February 12, 2014
Kirsten Stewart writes a poem
by Zeljka Marosevic
For a long time now on MobyLives we’ve sought to understand the enigma that is Kirsten Stewart, a.k.a Bella Swan, a.k.a K-Stew. She might be everyone’s favourite brooding YA character but let me tell you now, K-Stew is not-your-average celebrity and everyone should stop treating her like she is.
Your average celebrity does not hate birthday parties. Your average celebrity is not tormented by her wild and wandering heart. Your average celebrity does not wear a Black Flag t-shirt. Your average celebrity would never be cool enough to get actually real tattoos on her real arms. Your average celebrity would not be so rude and offensive to dare to use the F-word in interviews, surely language’s final taboo?
And your average celebrity does not write savagely beautiful poems about Wiffle balls.
Yesterday, we got one step closer to finally understanding the ineffable K-Stew when Marie Claire printed a poem which K-Stew had written just after the Twilight saga had officially ended. There we were thinking there was no way to understand the infinitely mysterious K-Stew; we kept thinking she was one of those goth people or a punk or a rebel or secretly a rock star. It turns out she’s a poet! But of course, how did we not see it sooner? Her purely Byronic behaviour, her waif-like Keatsian demeanour, her Steinian dismissal of conventions (on life: “So it’s fun not having so much control. It’s kind of a fly-by-the-seat-of-your-pants lifestyle”) and her Beat Generation speech patterns (on childhood: “riding bikes on flat streets and it’s hot as fuck and the air sucks”), it all makes sense now.
“I don’t want to sound so fucking utterly pretentious”, said K-Stew after we’d apologized for not realizing sooner that of course she is a poet “…but after I write something, I go, ‘Holy fuck, that’s crazy.’” Wow, we said, you really are a poet! Please, do go on. “It’s the same thing with acting: If I do a good scene, I’m always like, ‘Whoa, that’s really dope.'”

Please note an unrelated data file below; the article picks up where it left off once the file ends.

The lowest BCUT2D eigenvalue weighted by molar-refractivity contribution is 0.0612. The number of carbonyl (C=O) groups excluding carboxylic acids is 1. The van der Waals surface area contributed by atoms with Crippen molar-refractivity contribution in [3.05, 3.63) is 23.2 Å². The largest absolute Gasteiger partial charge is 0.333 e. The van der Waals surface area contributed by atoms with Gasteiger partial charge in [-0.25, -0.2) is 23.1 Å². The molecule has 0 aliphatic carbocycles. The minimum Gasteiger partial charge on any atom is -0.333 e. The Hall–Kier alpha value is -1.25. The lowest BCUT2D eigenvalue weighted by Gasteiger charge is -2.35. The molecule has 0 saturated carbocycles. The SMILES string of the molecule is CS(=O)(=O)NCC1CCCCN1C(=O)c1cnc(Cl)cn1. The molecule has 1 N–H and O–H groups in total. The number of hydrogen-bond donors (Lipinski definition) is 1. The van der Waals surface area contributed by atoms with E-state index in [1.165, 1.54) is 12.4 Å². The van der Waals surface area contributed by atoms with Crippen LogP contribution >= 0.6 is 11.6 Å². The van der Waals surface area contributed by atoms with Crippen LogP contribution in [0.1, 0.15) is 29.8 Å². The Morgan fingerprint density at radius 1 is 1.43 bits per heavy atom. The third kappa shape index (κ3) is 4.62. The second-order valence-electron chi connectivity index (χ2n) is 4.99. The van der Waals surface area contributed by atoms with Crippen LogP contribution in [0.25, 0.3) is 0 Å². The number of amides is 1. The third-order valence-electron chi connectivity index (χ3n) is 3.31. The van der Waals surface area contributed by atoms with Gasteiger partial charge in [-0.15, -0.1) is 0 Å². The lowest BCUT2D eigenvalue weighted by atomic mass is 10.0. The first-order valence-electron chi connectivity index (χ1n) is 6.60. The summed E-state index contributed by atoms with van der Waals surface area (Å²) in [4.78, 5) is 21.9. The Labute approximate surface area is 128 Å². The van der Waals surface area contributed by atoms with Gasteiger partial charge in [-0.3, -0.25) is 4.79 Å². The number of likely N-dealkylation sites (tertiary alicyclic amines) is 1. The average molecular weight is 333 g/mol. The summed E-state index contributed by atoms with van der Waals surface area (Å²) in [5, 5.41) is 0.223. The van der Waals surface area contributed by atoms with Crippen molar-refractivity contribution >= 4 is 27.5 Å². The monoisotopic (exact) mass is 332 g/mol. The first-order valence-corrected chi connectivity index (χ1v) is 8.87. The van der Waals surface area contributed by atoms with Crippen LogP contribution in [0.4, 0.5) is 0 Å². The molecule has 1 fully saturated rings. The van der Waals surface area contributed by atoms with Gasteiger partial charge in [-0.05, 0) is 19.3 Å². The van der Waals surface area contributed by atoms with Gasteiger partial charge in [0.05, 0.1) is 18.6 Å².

Marie Claire was even able to shed some light on K-Stew’s deep and fucking crazy creativity and even gave us an insight into her totally dope poetic method:
“She often writes intense little verses, words or strings of words, rearranging them in a process she herself doesn’t understand but believes is somehow essential to her sanity.”
Finally: the essence of K-Stew revealed. K-Stew must write poems to stay sane and stay alive, such is the undeniable strength of the poetic impulse that runs through her veins. It is her life-force. Her raison d’être. Forget about R-Patz, he was nothing compared to poetry.
And so to the poetry. Picture the scene: K-Stew is on one of her wild Beat Generation road trips, driving through the Texan desert when suddenly and intensely her little verses start forming. She sees something in her mind’s eye, but what is it? Is it, could it be, surely not…yes, it is. It really is. It’s a Wiffle ball.
My Heart Is A Wiffle Ball/Freedom Pole
I reared digital moonlight
You read its clock, scrawled neon across that black
Kismetly … ubiquitously crest fallen
Thrown down to strafe your foothills
…I’ll suck the bones pretty.
Your nature perforated the abrasive organ pumps
Spray painted everything known to man,
Stream rushed through and all out into
Something Whilst the crackling stare down sun snuck
Through our windows boarded up
He hit your flint face and it sparked.
And I bellowed and you parked
We reached Marfa.
One honest day up on this freedom pole
Devils not done digging
He’s speaking in tongues all along the pan handle
And this pining erosion is getting dust in
And I’m drunk on your morsels
And so I look down the line
Your every twitch hand drum salute
Salutes mine …
Zeljka Marosevic is the former managing director of Melville House UK.